How to Prepare an Income Statement
An income statement can help you better understand the overall financial health of your business. Here’s how to prepare an income statement.
What is an income statement?
An income statement is a kind of financial report that lists all of the income and outgoings for a certain time period for a business, division, team, or activity. Most accounting software makes it simple to generate the reports by allowing users to choose particular items to be included or omitted based on client, payee, category, or different tags.
Income statements also provide the organization’s net income (revenue minus costs) for a certain time period in addition to displaying revenue and expenses by category.
Users may often choose the categories of revenue and costs to be included in accounting software. This enables managers to alter reports to get the most precise and analytical understanding of the financial state of their firm.
When and why are income statements used?
Company managers often utilise income statements for reporting requirements. And, depending on the specifics of a firm or business owner, they may also be utilised for other things like appraising a corporation or examining prospective tax planning techniques.
Other scenarios in which income statements are used include:
examining the financial statements of the firm
Making managerial choices, such as recruiting, and considering the purchase of additional assets
Income statements may be quite beneficial in many situations, but there are also situations when individuals mistakenly believe they are being utilised when they aren’t.
Most importantly, income statements aren’t actually required when filing taxes. Owners or managers of businesses may use them to gain a broad idea of how much they could owe, but tax filings are made using customised forms rather than classified revenue statements. These submissions must be supported by independent evidence, such as bank statements.
Therefore, rather than internal accounting reports like income statements, accountants often go straight to account statements when preparing tax filings.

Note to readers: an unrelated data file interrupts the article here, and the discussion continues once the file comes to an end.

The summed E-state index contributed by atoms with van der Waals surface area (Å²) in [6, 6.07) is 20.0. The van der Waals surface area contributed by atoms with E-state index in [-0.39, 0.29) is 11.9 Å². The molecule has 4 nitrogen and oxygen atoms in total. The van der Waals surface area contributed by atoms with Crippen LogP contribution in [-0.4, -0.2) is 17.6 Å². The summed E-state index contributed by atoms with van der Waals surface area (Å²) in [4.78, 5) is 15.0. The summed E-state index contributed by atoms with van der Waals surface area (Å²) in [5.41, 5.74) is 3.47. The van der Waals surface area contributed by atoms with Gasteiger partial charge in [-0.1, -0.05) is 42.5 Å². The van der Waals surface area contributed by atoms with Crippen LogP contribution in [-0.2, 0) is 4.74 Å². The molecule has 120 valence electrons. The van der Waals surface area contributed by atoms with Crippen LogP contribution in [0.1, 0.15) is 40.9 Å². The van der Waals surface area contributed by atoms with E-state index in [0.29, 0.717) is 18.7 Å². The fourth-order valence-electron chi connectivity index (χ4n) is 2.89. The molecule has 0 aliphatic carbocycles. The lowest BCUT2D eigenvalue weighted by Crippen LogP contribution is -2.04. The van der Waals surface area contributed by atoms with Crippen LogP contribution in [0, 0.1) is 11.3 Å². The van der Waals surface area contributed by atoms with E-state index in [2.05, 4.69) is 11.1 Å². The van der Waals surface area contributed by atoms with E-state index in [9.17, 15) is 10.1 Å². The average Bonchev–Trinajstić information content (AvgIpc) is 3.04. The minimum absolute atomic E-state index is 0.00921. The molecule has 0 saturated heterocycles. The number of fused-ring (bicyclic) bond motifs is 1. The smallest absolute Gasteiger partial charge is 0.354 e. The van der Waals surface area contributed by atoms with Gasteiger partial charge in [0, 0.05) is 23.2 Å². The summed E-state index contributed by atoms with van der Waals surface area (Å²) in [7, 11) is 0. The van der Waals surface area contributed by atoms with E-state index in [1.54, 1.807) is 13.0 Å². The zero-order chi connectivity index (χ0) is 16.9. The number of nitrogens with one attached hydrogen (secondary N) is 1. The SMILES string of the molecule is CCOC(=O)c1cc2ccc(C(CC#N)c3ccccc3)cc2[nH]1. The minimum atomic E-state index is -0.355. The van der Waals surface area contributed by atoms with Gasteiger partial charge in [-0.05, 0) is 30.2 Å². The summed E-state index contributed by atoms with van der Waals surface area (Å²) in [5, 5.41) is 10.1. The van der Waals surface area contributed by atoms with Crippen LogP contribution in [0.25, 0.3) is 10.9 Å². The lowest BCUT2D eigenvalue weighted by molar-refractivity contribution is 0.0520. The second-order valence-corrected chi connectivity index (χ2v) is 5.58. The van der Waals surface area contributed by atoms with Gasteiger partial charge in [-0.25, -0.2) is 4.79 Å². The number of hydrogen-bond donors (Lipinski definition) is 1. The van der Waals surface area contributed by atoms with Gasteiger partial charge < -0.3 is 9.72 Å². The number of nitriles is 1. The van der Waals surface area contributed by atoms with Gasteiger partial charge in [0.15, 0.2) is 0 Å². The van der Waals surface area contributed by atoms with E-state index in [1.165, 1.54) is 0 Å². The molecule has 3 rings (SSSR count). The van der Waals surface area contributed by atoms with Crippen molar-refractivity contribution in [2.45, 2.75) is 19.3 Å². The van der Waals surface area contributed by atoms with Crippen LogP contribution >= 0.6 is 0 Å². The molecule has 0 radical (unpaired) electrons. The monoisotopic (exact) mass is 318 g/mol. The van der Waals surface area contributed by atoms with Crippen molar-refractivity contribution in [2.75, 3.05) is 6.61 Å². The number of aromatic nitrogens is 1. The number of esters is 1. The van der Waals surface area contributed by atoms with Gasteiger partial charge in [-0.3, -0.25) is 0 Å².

How to write an income statement
Income statements may be altered to meet the unique requirements of a business, group, division, or management. To organise revenue and costs for the purpose of creating an income statement, there is a fundamental procedure that must be followed. Otherwise, managers cannot be certain to gather the appropriate data in the appropriate manner to provide insights into an organization’s profitability.
Following are the four phases in creating an income statement:
Determine the sources of income and profits (from investments, for example)
Determine the costs and losses sustained by the firm during that time.
Combine earnings, costs, profits, and losses according to the category, payee, or another aspect.
To calculate the company’s net income for the relevant time, add up revenue, costs, profits, and losses.
Accounting software makes it much simpler to create an income statement. By choosing the kind of accounting report they want to create and then choosing the revenue and cost categories they want to include or omit from their report, users of the majority of commercial accounting software may quickly and easily construct income statements.
Learn how to create an invoice in this related article.
What is included in an income statement?
A company’s revenue and costs, as well as any times when it makes or loses money without physically exchanging money, are all included in an income statement (such as the value of business assets rising or falling). In essence, an income statement contains all of the elements that, when totaled over a certain time period, represent a company’s net income.
An income statement includes the following:
*Cash flow by category
*Gains for the business on asset value
*Losses sustained at the same time frame
Managers may compute the net income for the period covered from these using accounting software, which is also included on the statement. Statements may also have sporadic totals at various periods (operating revenue, income before taxes, etc.). Net income as a proportion of gross revenue may also be included in the statements (profit margin).